Originally Posted by juice5
All RV's come with "pre-rusted galvanized steel primary gas line that swtches to copper as it rises to service areas in kitchen...spray entire galvanized pipe with rubber sealant after wire brushing the rust or do rustoleum ! You must find a safer way to secure your wiring than attaching to a gas line....Road vibration leads to insulation loss...then the posibility of electrical galvanic action compromising gas pipe integrity and leaving the options for fire and explosion! Eddy currents and trancient currents in buildngs can do the same thing which is the reason article 250 requires all interior piping to be grounded and bonded together . Grounding and bonding insures overcurrent protection works by conducting fault current to the level of overcurrent interruption rating.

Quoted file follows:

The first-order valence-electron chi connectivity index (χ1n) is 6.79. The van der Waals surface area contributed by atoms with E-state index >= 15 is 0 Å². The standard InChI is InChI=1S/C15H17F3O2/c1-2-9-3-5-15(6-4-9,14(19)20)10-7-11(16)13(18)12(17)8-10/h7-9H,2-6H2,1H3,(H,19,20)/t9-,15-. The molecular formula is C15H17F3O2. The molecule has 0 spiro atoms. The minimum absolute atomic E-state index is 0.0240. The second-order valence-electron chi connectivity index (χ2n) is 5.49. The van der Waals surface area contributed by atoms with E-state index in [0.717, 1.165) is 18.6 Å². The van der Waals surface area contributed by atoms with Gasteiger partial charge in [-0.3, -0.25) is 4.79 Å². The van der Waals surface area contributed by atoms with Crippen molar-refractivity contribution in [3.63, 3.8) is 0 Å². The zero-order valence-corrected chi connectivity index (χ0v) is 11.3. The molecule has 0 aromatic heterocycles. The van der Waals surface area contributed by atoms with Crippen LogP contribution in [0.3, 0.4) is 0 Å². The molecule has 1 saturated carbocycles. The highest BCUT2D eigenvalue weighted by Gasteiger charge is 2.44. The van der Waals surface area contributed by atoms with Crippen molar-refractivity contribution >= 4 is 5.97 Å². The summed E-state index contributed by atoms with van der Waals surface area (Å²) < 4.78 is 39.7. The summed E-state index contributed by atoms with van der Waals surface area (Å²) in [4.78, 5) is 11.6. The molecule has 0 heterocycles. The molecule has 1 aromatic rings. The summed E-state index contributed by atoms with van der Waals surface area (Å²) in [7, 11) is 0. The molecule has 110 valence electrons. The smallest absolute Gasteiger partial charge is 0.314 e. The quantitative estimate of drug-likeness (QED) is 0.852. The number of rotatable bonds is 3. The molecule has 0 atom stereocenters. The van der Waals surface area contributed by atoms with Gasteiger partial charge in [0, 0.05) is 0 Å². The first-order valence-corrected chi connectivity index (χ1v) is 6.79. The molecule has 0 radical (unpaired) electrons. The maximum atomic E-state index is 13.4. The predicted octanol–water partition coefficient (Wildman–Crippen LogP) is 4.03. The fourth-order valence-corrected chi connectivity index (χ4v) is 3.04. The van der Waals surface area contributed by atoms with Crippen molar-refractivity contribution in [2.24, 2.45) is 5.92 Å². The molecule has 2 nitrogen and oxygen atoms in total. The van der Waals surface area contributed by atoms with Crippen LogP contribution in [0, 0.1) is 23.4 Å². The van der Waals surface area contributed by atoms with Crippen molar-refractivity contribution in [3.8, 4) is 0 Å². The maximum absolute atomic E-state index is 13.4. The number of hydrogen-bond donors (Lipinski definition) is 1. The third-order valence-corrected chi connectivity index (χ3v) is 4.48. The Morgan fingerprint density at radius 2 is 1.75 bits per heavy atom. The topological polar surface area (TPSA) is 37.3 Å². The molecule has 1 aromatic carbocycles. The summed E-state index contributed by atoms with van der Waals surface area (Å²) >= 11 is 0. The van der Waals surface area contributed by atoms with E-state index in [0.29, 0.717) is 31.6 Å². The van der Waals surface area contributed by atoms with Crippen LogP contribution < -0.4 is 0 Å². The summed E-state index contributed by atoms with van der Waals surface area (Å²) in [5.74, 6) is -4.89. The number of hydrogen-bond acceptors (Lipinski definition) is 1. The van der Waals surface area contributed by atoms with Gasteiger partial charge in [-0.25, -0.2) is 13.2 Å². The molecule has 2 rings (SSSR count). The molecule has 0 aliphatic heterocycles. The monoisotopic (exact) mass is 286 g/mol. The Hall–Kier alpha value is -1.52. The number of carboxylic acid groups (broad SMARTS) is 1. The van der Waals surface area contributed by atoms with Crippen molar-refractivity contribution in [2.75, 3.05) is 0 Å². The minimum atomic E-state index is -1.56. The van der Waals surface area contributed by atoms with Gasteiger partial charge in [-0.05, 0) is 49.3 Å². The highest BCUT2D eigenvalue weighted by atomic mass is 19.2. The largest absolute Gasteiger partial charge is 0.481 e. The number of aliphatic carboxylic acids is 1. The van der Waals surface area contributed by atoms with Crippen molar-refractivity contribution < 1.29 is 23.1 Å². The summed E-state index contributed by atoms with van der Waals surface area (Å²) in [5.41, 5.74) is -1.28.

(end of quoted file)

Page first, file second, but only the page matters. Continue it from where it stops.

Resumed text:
Just to add some ideas:
The prerusted gal pipe is actually black iron pipe. Steel, schedule 40. The black coating is actually mill scale from mfg.very hard enduring surface and will outlive any RV built. It's shortcoming is very susceptible to corrosion in salt water or atmospheres w/ salt.
As to NEC rules here's a quip from a rules blog:
Authorís Comment: The grounding rules covered in this book are in reference to solidly grounded alternating current systems, such as 60/120, 120, 120/240, 208Y/120, 480Y/277 V. Other system configurations, such as 3-wire corner-grounded delta system, ungrounded system, or high resistance grounding system arrre permitted by the*National Electrical Code, but they are rarely installed, except in industrial applications.
Low voltage wiring not included, RV'S great majority is LV wiring.